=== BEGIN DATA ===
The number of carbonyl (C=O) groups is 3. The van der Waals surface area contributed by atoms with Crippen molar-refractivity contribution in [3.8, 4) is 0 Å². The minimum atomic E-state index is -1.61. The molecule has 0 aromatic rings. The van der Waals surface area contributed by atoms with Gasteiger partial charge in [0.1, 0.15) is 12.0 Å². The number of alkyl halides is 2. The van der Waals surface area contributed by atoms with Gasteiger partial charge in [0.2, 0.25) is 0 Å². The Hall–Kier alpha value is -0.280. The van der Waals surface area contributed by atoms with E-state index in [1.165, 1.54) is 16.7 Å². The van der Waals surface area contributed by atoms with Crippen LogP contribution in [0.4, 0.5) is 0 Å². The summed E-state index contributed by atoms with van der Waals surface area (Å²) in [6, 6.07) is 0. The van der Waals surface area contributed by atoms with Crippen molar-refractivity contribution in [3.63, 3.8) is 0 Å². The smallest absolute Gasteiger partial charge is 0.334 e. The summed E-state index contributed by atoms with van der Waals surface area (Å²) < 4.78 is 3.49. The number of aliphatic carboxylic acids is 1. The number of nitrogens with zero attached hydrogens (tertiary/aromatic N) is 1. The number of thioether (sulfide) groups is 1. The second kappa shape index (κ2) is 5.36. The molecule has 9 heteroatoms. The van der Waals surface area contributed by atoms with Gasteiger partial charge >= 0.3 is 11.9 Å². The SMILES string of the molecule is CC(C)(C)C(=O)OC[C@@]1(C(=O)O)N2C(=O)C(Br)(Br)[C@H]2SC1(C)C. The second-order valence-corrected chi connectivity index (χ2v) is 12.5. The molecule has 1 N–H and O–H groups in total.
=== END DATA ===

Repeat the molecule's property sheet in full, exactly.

The number of carbonyl (C=O) groups is 3. The van der Waals surface area contributed by atoms with Crippen molar-refractivity contribution in [3.8, 4) is 0 Å². The minimum atomic E-state index is -1.61. The molecule has 0 aromatic rings. The van der Waals surface area contributed by atoms with Gasteiger partial charge in [0.1, 0.15) is 12.0 Å². The number of alkyl halides is 2. The van der Waals surface area contributed by atoms with Gasteiger partial charge in [0.2, 0.25) is 0 Å². The Hall–Kier alpha value is -0.280. The van der Waals surface area contributed by atoms with E-state index in [1.165, 1.54) is 16.7 Å². The van der Waals surface area contributed by atoms with Crippen LogP contribution in [0.4, 0.5) is 0 Å². The summed E-state index contributed by atoms with van der Waals surface area (Å²) in [6, 6.07) is 0. The van der Waals surface area contributed by atoms with Crippen molar-refractivity contribution in [3.63, 3.8) is 0 Å². The smallest absolute Gasteiger partial charge is 0.334 e. The summed E-state index contributed by atoms with van der Waals surface area (Å²) < 4.78 is 3.49. The number of aliphatic carboxylic acids is 1. The number of nitrogens with zero attached hydrogens (tertiary/aromatic N) is 1. The number of thioether (sulfide) groups is 1. The second kappa shape index (κ2) is 5.36. The molecule has 9 heteroatoms. The van der Waals surface area contributed by atoms with Gasteiger partial charge >= 0.3 is 11.9 Å². The SMILES string of the molecule is CC(C)(C)C(=O)OC[C@@]1(C(=O)O)N2C(=O)C(Br)(Br)[C@H]2SC1(C)C. The second-order valence-corrected chi connectivity index (χ2v) is 12.5. The molecule has 1 N–H and O–H groups in total.